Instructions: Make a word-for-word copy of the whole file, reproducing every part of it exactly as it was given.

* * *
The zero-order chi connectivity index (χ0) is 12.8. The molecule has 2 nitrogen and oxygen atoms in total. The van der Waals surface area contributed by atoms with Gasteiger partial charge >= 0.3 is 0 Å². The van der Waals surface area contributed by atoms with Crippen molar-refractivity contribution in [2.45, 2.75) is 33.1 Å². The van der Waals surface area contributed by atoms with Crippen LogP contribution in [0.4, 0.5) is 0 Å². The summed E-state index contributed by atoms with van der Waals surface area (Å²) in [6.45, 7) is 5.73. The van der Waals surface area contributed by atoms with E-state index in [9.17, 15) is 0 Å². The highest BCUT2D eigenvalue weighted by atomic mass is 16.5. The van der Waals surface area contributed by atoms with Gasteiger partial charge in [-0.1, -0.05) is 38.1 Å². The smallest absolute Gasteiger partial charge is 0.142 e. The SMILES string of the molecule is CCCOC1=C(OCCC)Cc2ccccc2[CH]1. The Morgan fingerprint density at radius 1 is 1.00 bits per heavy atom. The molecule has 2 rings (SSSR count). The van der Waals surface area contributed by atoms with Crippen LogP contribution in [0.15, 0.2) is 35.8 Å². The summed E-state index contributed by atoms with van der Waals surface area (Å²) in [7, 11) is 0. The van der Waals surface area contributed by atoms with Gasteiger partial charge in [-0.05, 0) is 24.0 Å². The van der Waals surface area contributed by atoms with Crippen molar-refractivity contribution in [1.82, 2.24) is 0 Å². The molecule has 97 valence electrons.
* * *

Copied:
The zero-order chi connectivity index (χ0) is 12.8. The molecule has 2 nitrogen and oxygen atoms in total. The van der Waals surface area contributed by atoms with Gasteiger partial charge >= 0.3 is 0 Å². The van der Waals surface area contributed by atoms with Crippen molar-refractivity contribution in [2.45, 2.75) is 33.1 Å². The van der Waals surface area contributed by atoms with Crippen LogP contribution in [0.4, 0.5) is 0 Å². The summed E-state index contributed by atoms with van der Waals surface area (Å²) in [6.45, 7) is 5.73. The van der Waals surface area contributed by atoms with E-state index in [9.17, 15) is 0 Å². The highest BCUT2D eigenvalue weighted by atomic mass is 16.5. The van der Waals surface area contributed by atoms with Gasteiger partial charge in [-0.1, -0.05) is 38.1 Å². The smallest absolute Gasteiger partial charge is 0.142 e. The SMILES string of the molecule is CCCOC1=C(OCCC)Cc2ccccc2[CH]1. The Morgan fingerprint density at radius 1 is 1.00 bits per heavy atom. The molecule has 2 rings (SSSR count). The van der Waals surface area contributed by atoms with Crippen LogP contribution in [0.15, 0.2) is 35.8 Å². The summed E-state index contributed by atoms with van der Waals surface area (Å²) in [7, 11) is 0. The van der Waals surface area contributed by atoms with Gasteiger partial charge in [-0.05, 0) is 24.0 Å². The van der Waals surface area contributed by atoms with Crippen molar-refractivity contribution in [1.82, 2.24) is 0 Å². The molecule has 97 valence electrons.